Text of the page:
Bomtempo, João Domingos


Bomtempo, João Domingos

Sinfonia n.1, op.11

SKU: 1801 Category:


João Domingos de Bomtempo
(b. Portugal, 28. December 1775 – d. Lisbon, 18. August 1842)

Sinfonia n.1, op.11

The first known symphony of João Domingos de Bomtempo received its premiere in Paris on January 15, 1810 at the Salle Olympique. The symphony was almost assuredly composed in Paris, where Bontempo had lived in apparent political exile since 1801. The symphony was later published in London sometime after Bomtempo’s relocation there in 1810, an early evidence of his relationship with ally and benefactor Muzio Clementi. This publication, which gave the work its Opus 11 assignment, is a four-hands arrangement for piano, and is the work’s only extant printing.

Bomtempo is best illuminated when he is considered as an equal player in a colorful environment of colleagues, rather than the descendant of a single influential teacher or style. To Portugal, and even Spain, Bomtempo is amongst the first Iberian composers to experiment with the Viennese four-movement symphonic form. His work compares gracefully with his Parisian and Iberian contemporaries, such as Ignaz Pleyel, Etienne Méhul, and the symphonic works of Muzio Clementi and Joseph Haydn, which still permeated the Parisian orchestral scene well into the 1800s. Although with his elite musical training in Lisbon, and the known presence of symphonies by by Viennese composers in contemporary Iberian libraries, Bomtempo could easily have encountered the form before arriving in Paris.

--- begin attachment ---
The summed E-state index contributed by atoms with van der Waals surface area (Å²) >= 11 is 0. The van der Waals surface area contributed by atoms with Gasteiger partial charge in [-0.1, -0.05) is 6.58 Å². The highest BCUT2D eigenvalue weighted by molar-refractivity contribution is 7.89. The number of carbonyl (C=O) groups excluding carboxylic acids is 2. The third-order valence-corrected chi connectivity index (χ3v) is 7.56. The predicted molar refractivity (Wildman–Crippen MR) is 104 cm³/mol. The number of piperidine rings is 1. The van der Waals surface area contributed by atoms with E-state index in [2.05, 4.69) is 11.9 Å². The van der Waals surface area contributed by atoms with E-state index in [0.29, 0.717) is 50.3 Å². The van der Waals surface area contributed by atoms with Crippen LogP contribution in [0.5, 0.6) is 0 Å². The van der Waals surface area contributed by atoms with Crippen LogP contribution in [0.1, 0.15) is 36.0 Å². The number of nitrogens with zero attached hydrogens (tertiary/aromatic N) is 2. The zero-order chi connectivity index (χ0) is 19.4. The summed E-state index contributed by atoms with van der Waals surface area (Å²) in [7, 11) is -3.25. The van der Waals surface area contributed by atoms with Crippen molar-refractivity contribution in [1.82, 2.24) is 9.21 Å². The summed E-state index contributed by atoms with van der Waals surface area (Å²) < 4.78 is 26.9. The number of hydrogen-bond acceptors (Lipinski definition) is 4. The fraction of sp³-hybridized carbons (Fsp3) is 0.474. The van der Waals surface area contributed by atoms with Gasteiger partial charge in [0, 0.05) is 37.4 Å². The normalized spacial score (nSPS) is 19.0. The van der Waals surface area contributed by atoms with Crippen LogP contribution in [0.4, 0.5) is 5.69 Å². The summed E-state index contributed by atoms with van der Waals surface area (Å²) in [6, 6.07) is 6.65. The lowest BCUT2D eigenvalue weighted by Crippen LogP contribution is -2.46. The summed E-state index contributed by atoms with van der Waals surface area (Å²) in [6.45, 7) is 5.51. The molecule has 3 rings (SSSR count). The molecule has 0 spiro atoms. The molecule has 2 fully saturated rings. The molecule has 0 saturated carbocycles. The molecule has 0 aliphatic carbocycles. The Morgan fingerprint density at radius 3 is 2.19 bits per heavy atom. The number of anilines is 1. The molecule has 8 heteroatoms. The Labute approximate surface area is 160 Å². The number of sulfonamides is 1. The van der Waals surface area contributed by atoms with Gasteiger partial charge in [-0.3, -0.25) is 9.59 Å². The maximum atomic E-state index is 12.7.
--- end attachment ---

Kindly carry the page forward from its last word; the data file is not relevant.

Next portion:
While it seems clear that culturally, Bomtempo committed to popularizing secular orchestral culture to Portugal—evidenced by his return in 1822, leaving behind a successful career in London, and his swift introduction of the Lisbon Philharmonia Society, opening a Royal conservatory, and composing a long list of performance and pedagogical works throughout his career—his musical voice speaks on equal international footing with his contemporaries. His style carries the distinctive cosmopolitanism of the Iberian Peninsula, where indigenous sounds, moods, and forms mixed freely with religious and secular styles from Italy, Austria, Great Britain, and the New World. While what would characterize a distinctive Portuguese or Iberian style of symphonic writing is still an open question, Bomtempo deserves rightful credit for his study of the four-movement symphonic form, his lifelong commitment to musical innovation, and for organizing and supporting larger opportunities for the Portuguese public and courts to experience, and create, orchestral music


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